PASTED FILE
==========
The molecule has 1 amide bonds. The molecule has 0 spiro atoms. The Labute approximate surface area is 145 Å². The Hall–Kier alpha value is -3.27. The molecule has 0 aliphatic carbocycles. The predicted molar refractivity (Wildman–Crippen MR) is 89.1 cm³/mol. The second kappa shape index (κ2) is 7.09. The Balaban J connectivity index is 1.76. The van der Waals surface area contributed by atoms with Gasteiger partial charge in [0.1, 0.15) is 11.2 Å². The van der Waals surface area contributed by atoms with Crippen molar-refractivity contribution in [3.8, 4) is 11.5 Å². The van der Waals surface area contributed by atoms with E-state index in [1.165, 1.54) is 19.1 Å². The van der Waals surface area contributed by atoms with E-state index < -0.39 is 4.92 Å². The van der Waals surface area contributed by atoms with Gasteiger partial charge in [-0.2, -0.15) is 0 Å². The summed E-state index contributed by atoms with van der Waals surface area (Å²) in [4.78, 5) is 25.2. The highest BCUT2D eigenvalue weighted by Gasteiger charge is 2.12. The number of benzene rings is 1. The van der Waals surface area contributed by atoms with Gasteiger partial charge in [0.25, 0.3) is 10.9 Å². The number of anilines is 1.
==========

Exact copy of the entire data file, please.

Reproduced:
The molecule has 1 amide bonds. The molecule has 0 spiro atoms. The Labute approximate surface area is 145 Å². The Hall–Kier alpha value is -3.27. The molecule has 0 aliphatic carbocycles. The predicted molar refractivity (Wildman–Crippen MR) is 89.1 cm³/mol. The second kappa shape index (κ2) is 7.09. The Balaban J connectivity index is 1.76. The van der Waals surface area contributed by atoms with Gasteiger partial charge in [0.1, 0.15) is 11.2 Å². The van der Waals surface area contributed by atoms with Crippen molar-refractivity contribution in [3.8, 4) is 11.5 Å². The van der Waals surface area contributed by atoms with E-state index in [1.165, 1.54) is 19.1 Å². The van der Waals surface area contributed by atoms with E-state index < -0.39 is 4.92 Å². The van der Waals surface area contributed by atoms with Gasteiger partial charge in [-0.2, -0.15) is 0 Å². The summed E-state index contributed by atoms with van der Waals surface area (Å²) in [4.78, 5) is 25.2. The highest BCUT2D eigenvalue weighted by Gasteiger charge is 2.12. The number of benzene rings is 1. The van der Waals surface area contributed by atoms with Gasteiger partial charge in [0.25, 0.3) is 10.9 Å². The number of anilines is 1.